Our colleagues from Camplight, a software cooperative in Bulgaria, have just launched Assista.io - a time-tracking bot for Trello. We highly recommend this blog post which follows Assista´s funding and development.
Traditional forms of funding software products
When it comes to software product startups, there are a few different paths for their funding and development. The prevailing funding model is probably the equity financing path, where the startup that needs funding raises investment from venture capital investors (VCs) and/or angel investors in exchange for equity in the startup. This approach has the benefit of getting more funding early on and focusing on growth and building the product faster. The downside is the dynamics that come with ownership - the company is now owned by both the people that make the product and the investors that invested in it. This means decisions about the company are taken not solely by the product team, but also by a board of directors consisting of also outside investors. Of course, this dynamic by itself is not a bad thing and is probably the best way for some companies to get their product off the ground.
Another approach is to abandon external funding altogether and keep full ownership over the company and the company decisions, by choosing to self-fund. A method known as “bootstrapping”. The downside is that it usually takes much longer to build the product this way because it relies on organic growth and this is hard to accelerate.
Funding of software in cooperatives
When it comes to cooperatives though, the VC funding approach is most often not the right fit for either side. There are multiple reasons for that. One of them is that cooperatives are collectively owned companies and funding such company creates complexities around the cap table. VC investors are most often warry of having a big cap table because the decision-making rights are in the hands of too many people. This makes taking decisions slower and sometimes really hard. So naturally, investors tend to avoid it. Another reason is the way VC funds work. In order for the fund to be profitable, it needs to invest in many different companies in the hopes that at least 1% of them becomes a billion-dollar company. This naturally leads to the fund choosing only to invest in companies that can become a billion-dollar company and pass on companies that don’t fit these criteria. But there are many small software companies that are profitable and sustainable, yet are relatively small in terms of revenue. So the best option for cooperatives is usually bootstrapping, but that as we said can be very slow and sometimes ineffective.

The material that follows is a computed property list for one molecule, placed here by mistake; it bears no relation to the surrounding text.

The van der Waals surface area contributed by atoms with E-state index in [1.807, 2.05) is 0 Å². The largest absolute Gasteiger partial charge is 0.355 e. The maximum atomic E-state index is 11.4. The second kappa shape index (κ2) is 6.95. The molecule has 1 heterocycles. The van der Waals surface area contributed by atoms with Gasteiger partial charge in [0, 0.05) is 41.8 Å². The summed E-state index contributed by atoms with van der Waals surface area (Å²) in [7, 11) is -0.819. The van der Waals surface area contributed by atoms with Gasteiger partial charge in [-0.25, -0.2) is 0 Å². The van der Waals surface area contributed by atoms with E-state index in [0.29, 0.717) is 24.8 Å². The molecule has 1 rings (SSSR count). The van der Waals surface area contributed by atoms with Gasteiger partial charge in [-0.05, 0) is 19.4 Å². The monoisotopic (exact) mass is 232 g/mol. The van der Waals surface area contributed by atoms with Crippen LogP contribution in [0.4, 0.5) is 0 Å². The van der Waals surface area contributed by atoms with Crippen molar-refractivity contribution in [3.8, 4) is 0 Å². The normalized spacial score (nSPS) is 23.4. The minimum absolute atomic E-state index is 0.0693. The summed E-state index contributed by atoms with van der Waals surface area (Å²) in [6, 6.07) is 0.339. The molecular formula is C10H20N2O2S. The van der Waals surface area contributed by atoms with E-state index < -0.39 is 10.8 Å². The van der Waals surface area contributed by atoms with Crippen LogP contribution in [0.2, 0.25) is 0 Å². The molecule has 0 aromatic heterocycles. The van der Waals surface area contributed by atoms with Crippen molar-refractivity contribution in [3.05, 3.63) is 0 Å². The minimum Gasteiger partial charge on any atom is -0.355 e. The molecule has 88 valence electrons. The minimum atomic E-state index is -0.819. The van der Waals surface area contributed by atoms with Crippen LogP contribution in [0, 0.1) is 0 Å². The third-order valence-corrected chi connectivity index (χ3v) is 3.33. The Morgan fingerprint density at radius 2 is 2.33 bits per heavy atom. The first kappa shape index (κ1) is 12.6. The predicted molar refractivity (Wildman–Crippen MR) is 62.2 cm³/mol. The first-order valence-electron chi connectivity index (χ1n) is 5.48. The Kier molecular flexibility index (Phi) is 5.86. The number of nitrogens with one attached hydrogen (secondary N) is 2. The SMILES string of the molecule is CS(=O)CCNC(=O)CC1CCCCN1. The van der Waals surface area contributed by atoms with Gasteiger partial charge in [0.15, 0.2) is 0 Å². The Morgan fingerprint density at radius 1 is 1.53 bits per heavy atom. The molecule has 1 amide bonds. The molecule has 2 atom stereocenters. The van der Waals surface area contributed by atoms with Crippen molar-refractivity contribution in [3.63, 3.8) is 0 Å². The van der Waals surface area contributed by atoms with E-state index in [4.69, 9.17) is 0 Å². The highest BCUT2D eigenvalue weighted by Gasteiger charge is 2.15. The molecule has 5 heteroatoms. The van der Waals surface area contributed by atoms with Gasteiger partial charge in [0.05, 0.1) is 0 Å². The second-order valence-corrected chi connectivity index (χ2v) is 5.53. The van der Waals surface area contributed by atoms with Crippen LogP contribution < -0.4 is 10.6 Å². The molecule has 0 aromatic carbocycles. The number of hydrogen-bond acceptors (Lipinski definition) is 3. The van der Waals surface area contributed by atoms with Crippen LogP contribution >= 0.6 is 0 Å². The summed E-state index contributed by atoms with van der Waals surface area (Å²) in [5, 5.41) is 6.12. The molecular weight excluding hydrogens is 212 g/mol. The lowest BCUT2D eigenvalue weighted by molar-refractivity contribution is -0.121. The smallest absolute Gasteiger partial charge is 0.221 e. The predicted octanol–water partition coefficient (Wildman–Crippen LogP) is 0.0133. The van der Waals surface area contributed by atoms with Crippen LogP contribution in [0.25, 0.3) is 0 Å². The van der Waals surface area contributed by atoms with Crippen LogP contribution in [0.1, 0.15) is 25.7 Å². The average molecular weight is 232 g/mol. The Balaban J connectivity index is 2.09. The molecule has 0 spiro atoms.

What many cooperatives do when they want to develop their own software product is fund it through so-called “co-budgets”, where members of the cooperative pitch in and participate in financing the product in the form of donations. This approach sometimes works and many software products are born this way, but it relies on the goodwill of the participants as the co-budgets are often gathered on a per-need basis and are not guaranteed that they will fulfill the needs of the product. As a result, often products developed this way are left a bit neglected.
Both approaches have pros and cons - the equity funding route gives the company a lot of boost at the beginning for the price of less ownership and decision-making rights over the product and the company. Bootstrapping gives the company full control over the product and the company decisions, but for the price of much slower growth. Is there another approach that combines the good parts of both approaches and at the same time mostly eliminates the negatives?
Camplight and transition to platform coop
Camplight - a 20 member software cooperative from Bulgaria has tried a different approach. A year ago, they restructured the cooperative to something they call “Platform Cooperative”. Before the transition, members of the cooperative worked on different software projects with their partners, and all the revenue from the work was forwarded directly to the individual members working on the project. Now, with the new structure, 10% of the revenue that comes from projects is being kept in the Camplight network in one single bucket.